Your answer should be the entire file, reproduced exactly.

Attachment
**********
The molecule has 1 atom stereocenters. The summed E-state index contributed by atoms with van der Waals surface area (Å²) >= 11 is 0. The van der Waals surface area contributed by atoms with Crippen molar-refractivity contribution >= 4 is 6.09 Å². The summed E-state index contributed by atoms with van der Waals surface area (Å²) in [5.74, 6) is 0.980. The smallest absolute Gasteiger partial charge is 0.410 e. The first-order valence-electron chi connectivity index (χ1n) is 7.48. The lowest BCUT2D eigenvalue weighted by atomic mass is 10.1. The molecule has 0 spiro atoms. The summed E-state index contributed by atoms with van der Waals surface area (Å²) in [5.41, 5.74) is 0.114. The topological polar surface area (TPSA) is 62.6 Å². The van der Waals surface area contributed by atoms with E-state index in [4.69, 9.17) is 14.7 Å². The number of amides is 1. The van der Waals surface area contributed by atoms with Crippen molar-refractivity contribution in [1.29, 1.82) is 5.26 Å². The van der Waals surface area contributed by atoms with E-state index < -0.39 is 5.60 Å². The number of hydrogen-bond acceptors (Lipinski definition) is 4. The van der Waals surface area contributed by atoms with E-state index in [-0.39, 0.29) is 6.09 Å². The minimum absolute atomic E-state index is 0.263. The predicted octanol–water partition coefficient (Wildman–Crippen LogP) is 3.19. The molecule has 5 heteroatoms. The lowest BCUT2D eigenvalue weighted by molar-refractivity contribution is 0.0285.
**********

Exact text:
The molecule has 1 atom stereocenters. The summed E-state index contributed by atoms with van der Waals surface area (Å²) >= 11 is 0. The van der Waals surface area contributed by atoms with Crippen molar-refractivity contribution >= 4 is 6.09 Å². The summed E-state index contributed by atoms with van der Waals surface area (Å²) in [5.74, 6) is 0.980. The smallest absolute Gasteiger partial charge is 0.410 e. The first-order valence-electron chi connectivity index (χ1n) is 7.48. The lowest BCUT2D eigenvalue weighted by atomic mass is 10.1. The molecule has 0 spiro atoms. The summed E-state index contributed by atoms with van der Waals surface area (Å²) in [5.41, 5.74) is 0.114. The topological polar surface area (TPSA) is 62.6 Å². The van der Waals surface area contributed by atoms with E-state index in [4.69, 9.17) is 14.7 Å². The number of amides is 1. The van der Waals surface area contributed by atoms with Crippen molar-refractivity contribution in [1.29, 1.82) is 5.26 Å². The van der Waals surface area contributed by atoms with E-state index < -0.39 is 5.60 Å². The number of hydrogen-bond acceptors (Lipinski definition) is 4. The van der Waals surface area contributed by atoms with E-state index in [-0.39, 0.29) is 6.09 Å². The minimum absolute atomic E-state index is 0.263. The predicted octanol–water partition coefficient (Wildman–Crippen LogP) is 3.19. The molecule has 5 heteroatoms. The lowest BCUT2D eigenvalue weighted by molar-refractivity contribution is 0.0285.